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(Redirected from Complacent)
Complacency is a feeling of contented self-satisfaction with the way things are, that prevents people from trying harder.
- The individual finds himself already with a stock of ideas. He decides to content himself with them and to consider himself intellectually complete. As he feels the lack of nothing outside himself, he settles down definitely amid his mental furniture. Such is the mechanism of self-obliteration.
- José Ortega y Gasset, The Revolt of the Masses, p. 69
- There's a huge dichotomy between people who grow up with alienation, which, for me, was invaluable, and people who grow up so completely privileged that it breeds this complacency and lack of desire to question or challenge or do anything significant.
- Glenn Greenwald, in Snowden and Greenwald: The Men Who Leaked the Secrets (6 December 2013)
- Success breeds complacency. Complacency breeds failure.
- Attributed to Andrew S. Grove in: William J. Baumol et al (2007) Good Capitalism, Bad Capitalism, and the Economics of Growth. p. 228
- The glitz and propaganda, the ridiculous obsessions imparted by our electronic hallucinations, and the spectacles that pass for political participation mask the deadly ecological assault by the corporate state. The worse it gets, the more we retreat into self-delusion. We convince ourselves that global warming does not exist. Or we concede that it exists but insist that we can adapt. Both responses satisfy our mania for eternal optimism and our reckless pursuit of personal comfort. In America, when reality is distasteful we ignore it. But reality will soon descend like the Furies to shatter our complacency and finally our lives. We, as a species, may be doomed... a bitter, bitter fact for a father to digest.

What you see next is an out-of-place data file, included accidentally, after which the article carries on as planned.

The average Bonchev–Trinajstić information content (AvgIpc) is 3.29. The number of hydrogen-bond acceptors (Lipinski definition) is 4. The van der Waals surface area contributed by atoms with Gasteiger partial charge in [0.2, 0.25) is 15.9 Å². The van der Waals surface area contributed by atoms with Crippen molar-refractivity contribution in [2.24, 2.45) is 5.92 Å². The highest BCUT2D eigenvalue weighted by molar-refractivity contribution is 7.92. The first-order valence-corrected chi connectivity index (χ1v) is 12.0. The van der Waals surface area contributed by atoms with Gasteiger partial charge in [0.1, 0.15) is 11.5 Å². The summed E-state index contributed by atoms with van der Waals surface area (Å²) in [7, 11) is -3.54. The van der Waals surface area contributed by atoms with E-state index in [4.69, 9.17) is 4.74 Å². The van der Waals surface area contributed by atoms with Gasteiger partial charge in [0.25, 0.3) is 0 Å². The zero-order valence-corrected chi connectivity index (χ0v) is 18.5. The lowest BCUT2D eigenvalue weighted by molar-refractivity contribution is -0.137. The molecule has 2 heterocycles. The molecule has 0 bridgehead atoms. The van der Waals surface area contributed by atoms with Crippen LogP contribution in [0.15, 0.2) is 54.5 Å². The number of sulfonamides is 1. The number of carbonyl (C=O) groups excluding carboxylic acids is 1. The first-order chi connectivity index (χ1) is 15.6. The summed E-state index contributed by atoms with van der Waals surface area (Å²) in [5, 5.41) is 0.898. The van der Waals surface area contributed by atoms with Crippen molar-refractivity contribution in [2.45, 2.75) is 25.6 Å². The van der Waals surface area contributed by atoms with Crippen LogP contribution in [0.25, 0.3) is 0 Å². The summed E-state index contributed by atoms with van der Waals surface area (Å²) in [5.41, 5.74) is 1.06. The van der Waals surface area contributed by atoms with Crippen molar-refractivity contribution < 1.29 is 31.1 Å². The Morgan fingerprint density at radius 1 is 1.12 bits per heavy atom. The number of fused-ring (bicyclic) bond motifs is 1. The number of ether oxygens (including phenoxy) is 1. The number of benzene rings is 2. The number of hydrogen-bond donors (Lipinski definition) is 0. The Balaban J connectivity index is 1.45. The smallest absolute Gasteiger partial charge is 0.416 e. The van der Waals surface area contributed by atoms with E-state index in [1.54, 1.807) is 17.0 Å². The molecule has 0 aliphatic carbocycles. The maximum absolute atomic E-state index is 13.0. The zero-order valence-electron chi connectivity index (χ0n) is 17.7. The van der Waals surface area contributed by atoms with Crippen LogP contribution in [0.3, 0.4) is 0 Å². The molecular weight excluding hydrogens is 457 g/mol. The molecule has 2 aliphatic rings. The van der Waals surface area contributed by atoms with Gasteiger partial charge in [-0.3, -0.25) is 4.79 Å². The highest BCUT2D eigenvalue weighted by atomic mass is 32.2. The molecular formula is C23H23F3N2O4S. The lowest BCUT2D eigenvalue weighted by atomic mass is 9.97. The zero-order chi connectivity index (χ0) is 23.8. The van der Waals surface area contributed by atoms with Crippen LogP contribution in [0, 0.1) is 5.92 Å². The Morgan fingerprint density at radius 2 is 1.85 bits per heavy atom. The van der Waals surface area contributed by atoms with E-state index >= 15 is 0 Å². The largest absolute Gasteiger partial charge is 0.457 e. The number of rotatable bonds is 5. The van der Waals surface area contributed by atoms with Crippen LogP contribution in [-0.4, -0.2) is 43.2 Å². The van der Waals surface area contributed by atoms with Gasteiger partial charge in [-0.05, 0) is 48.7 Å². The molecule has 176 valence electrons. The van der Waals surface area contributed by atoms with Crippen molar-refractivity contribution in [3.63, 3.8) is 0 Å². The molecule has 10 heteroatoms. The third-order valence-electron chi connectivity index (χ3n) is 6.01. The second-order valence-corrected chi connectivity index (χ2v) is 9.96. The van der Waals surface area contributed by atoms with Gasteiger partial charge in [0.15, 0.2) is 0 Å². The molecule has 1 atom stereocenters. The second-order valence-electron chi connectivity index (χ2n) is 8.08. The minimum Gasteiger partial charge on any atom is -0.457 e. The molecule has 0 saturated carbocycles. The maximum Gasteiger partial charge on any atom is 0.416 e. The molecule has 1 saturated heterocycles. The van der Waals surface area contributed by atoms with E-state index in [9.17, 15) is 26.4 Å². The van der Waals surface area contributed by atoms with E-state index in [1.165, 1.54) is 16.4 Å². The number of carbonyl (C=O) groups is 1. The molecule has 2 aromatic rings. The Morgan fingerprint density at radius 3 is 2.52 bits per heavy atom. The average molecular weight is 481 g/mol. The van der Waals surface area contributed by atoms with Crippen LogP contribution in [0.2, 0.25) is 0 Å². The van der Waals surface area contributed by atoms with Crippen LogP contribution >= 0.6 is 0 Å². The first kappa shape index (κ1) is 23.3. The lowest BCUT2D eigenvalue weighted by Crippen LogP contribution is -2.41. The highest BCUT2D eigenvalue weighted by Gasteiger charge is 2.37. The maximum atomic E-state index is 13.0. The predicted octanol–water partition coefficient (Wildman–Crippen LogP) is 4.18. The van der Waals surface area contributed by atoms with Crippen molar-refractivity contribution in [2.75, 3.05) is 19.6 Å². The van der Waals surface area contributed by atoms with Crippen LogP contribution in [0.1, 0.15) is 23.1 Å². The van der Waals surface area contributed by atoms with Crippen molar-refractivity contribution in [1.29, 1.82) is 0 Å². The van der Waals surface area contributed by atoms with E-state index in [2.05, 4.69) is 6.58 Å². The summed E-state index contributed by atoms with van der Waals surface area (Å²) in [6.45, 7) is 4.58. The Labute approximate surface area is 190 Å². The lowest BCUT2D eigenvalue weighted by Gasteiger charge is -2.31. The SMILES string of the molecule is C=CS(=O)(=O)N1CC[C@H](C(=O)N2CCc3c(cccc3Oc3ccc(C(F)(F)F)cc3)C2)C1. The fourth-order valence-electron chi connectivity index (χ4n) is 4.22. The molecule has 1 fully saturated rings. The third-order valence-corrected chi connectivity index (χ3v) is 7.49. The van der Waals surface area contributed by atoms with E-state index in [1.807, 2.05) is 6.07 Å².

- The complacent, the self-indulgent, the soft societies are about to be swept away with the debris of history. Only the strong, only the industrious, only the determined, only the courageous, only the visionary who determine the real nature of our struggle can possibly survive.
- John F. Kennedy in his Address to the American Society of Newspaper Editors in Washington, D.C. (April 20, 1961)
- Complacency or self-congratulation can imperil our security as much as the weapons of tyranny. A moment of pause is not a promise of peace.
- John F. Kennedy in his Annual Message to the Congress on the State of the Union (14 January 1963)
- Human progress is neither automatic nor inevitable....Without persistent effort, time itself becomes an ally of the insurgent and primitive forces of irrational emotionalism and social destruction. This is no time for apathy or complacency. This is a time for vigorous and positive action.
- It is a sad fact that, because of comfort, complacency, a morbid fear of communism, and our proneness to adjust to injustice, the Western nations that initiated so much of the revolutionary spirit of the modern world have now become the arch anti-revolutionaries.